desirable and can benefit bidirectional traffic for hosts. Specification of safe algorithms for providing backpressure is still a subject of ongoing research. The technique is not recommended for use within the Internet in its current form. section 4. In this document, these techniques are known as "transparent" [RFC3135], because at the transport layer, the TCP sender and receiver are not necessarily aware of their existence. This does not imply that they do not modify the pattern and timing of packets as observed at the network layer. The techniques are classified here into three types based on the point at which they are introduced. Most techniques require the individual TCP connections passing over the bottleneck link(s) to be separately identified and imply that some per-flow state is maintained for active TCP connections. A link scheduler may also be employed (section 5.4). The techniques (with one exception, ACK Decimation (section 5.2.2) require: (i) Visibility of an unencrypted IP and TCP packet header (e.g., no use of IPSec with payload encryption [RFC2406]). (ii) Knowledge of IP/TCP options and ability to inspect packets with tunnel encapsulations (e.g., [RFC2784]) or to suspend processing of packets with unknown formats. (iii) Ability to demultiplex flows (by using address/protocol/port number, or an explicit flow-id). [RFC3135] describes a class of network device that provides more than forwarding of packets, and which is known as a Protocol Enhancing Proxy (PEP). A large spectrum of PEP devices exists, ranging from simple devices (e.g., ACK filtering) to more sophisticated devices (e.g., stateful devices that split a TCP connection into two separate parts). The techniques described in section 5 of this document belong to the simpler type, and do not inspect or modify any TCP or UDP payload data. They also do not modify port numbers or link addresses. Many of the risks associated with more complex PEPs do not exist for these schemes. Further information about the operation and the risks associated with using PEPs are described in [RFC3135].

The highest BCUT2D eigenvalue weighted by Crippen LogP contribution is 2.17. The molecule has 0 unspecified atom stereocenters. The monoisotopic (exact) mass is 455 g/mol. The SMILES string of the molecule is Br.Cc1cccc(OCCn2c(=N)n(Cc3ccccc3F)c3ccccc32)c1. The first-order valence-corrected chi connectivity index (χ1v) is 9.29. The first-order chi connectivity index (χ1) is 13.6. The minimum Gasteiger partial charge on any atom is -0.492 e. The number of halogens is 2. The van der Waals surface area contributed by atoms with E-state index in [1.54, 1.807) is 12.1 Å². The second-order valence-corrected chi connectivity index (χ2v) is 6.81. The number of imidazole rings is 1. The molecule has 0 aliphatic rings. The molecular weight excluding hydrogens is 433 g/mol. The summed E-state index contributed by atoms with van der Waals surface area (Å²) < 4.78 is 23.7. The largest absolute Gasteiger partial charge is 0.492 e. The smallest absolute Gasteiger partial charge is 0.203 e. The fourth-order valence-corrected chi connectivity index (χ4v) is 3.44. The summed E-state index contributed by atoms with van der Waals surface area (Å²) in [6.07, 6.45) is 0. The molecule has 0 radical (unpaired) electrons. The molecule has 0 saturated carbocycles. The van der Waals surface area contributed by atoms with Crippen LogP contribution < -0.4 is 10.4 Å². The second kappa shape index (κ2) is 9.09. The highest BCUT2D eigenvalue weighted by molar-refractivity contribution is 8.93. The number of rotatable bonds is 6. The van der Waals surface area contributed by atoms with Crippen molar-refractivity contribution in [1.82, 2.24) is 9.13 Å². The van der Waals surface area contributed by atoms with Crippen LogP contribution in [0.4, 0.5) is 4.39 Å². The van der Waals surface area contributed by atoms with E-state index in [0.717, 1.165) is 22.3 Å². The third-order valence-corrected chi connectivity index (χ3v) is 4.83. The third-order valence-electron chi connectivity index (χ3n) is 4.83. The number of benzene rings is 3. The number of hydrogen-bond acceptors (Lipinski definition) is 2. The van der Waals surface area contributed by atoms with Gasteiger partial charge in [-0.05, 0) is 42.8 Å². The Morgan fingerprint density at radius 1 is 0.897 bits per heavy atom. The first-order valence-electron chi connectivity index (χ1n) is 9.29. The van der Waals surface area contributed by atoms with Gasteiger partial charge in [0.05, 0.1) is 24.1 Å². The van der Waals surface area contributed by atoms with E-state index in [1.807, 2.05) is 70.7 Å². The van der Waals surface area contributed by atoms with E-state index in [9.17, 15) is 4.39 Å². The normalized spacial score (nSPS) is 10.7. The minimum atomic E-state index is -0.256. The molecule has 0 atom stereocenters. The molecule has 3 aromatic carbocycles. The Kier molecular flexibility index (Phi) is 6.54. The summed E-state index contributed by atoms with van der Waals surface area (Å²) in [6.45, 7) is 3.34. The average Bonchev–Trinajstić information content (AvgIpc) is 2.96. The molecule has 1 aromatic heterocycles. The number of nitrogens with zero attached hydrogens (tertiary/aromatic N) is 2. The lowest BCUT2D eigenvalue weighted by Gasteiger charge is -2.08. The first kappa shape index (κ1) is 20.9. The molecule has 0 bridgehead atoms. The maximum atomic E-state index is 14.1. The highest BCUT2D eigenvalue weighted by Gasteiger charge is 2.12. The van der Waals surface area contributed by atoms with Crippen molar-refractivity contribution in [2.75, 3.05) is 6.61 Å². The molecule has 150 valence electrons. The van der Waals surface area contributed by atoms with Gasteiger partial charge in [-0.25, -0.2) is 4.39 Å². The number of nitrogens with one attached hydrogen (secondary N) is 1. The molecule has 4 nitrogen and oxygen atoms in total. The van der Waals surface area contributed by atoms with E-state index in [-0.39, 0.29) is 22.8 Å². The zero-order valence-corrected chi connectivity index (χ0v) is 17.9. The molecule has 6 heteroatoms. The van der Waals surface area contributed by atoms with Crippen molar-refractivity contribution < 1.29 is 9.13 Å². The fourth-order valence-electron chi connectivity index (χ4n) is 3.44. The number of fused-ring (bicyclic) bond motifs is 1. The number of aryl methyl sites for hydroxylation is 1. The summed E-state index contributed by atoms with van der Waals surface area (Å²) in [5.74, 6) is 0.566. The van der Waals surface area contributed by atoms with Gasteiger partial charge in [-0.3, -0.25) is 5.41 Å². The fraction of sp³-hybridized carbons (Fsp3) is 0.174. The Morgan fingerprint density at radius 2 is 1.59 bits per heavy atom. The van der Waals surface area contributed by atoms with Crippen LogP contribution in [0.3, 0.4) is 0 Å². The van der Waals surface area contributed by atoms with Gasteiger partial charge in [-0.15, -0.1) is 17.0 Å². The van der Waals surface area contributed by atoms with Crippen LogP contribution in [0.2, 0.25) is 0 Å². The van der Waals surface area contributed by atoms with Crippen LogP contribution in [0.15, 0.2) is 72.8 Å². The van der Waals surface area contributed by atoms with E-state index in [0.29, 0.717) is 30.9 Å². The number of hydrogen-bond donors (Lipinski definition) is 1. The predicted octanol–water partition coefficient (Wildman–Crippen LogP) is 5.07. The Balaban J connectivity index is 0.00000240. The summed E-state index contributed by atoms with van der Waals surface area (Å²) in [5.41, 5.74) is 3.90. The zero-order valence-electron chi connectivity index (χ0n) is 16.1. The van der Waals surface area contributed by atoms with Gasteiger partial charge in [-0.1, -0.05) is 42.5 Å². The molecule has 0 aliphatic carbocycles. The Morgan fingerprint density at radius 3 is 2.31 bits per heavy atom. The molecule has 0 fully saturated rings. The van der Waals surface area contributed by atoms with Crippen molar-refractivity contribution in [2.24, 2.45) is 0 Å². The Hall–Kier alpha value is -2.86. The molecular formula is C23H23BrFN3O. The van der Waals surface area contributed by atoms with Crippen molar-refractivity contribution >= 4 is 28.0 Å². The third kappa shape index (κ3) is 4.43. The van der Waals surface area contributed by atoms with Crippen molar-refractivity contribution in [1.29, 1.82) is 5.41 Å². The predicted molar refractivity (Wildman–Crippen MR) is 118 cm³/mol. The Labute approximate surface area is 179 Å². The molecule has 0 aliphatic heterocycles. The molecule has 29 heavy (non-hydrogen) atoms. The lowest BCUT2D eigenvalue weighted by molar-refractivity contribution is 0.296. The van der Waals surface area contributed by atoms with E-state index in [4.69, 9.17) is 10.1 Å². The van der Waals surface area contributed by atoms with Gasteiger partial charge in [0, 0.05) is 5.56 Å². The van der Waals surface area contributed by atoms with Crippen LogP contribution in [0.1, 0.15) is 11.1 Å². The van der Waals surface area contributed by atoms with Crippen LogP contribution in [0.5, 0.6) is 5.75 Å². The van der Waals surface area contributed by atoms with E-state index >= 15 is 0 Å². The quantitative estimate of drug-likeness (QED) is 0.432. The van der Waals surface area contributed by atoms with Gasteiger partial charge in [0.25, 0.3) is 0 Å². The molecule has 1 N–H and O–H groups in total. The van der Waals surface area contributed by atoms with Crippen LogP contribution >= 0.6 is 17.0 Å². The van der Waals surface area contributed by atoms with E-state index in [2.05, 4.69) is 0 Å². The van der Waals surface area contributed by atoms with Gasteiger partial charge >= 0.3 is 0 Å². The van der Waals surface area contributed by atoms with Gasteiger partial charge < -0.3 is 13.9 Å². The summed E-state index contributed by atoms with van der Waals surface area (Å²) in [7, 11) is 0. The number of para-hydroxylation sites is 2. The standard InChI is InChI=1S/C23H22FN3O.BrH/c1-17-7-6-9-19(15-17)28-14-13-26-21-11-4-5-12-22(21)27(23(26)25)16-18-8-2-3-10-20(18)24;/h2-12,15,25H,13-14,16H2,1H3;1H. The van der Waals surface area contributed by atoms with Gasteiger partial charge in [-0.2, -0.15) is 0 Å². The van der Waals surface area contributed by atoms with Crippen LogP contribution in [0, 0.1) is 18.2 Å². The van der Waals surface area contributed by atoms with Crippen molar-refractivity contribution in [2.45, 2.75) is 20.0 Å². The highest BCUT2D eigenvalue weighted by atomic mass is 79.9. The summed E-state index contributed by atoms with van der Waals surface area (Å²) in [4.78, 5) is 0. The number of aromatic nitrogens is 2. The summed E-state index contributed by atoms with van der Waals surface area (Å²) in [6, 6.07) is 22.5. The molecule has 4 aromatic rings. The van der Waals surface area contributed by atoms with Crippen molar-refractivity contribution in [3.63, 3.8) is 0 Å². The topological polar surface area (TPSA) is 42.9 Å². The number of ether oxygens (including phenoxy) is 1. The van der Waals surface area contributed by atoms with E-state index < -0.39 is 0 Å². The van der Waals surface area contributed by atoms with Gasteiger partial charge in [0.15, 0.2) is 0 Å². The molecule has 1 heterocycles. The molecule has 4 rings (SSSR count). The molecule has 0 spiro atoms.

RFC3150, RFC3135]. Most modern dial-up modems support ITU-T V.42 bulk compression. In contrast to bulk compression, header compression is known to be very effective at reducing the number of bits sent on the upstream link [RFC1144]. This relies on the observation that most TCP packet headers vary only in a few bit positions between successive packets in a flow, and that the variations can often be predicted. RFC1144] (sometimes known as V-J compression) is a Proposed Standard describing use over low capacity links running SLIP or PPP [RFC3150]. It greatly reduces the size of ACKs on the reverse link when losses are infrequent (a situation that ensures that the state of the compressor and decompressor are synchronized). However, this alone does not address all of the asymmetry issues: (i) In some (e.g., wireless) subnetworks there is a significant per-packet MAC overhead that is independent of packet size (section 3.2). (ii) A reduction in the size of ACKs does not prevent adverse interaction with large upstream data packets in the presence of bidirectional traffic (section 3.3). (iii) TCP header compression cannot be used with packets that have IP or TCP options (including IPSec [RFC2402, RFC2406], TCP RTTM [RFC1323], TCP SACK [RFC2018], etc.). (iv) The performance of header compression described by RFC1144 is significantly degraded when compressed packets are lost. An improvement, which can still incur significant penalty on long network paths is described in [RFC2507]. This suggests it should only be used on links (or paths) that experience a low level of packet loss [RFC3150]. (v) The normal implementation of Header Compression inhibits compression when IP is used to support tunneling (e.g., L2TP, GRE [RFC2794], IP-in-IP). The tunnel encapsulation complicates locating the appropriate packet headers. Although GRE allows Header Compression on the inner (tunneled) IP header [RFC2784], this is not recommended, since loss of a packet (e.g., due to router congestion along the tunnel path) will result in discard of all packets for one RTT [RFC1144]. RECOMMENDATION: TCP Header Compression is a transparent modification performed at both ends of the upstream bottleneck link. It offers no benefit for flows employing IPSec [RFC2402, RFC2406], or when additional protocol headers are present (e.g., IP or TCP options,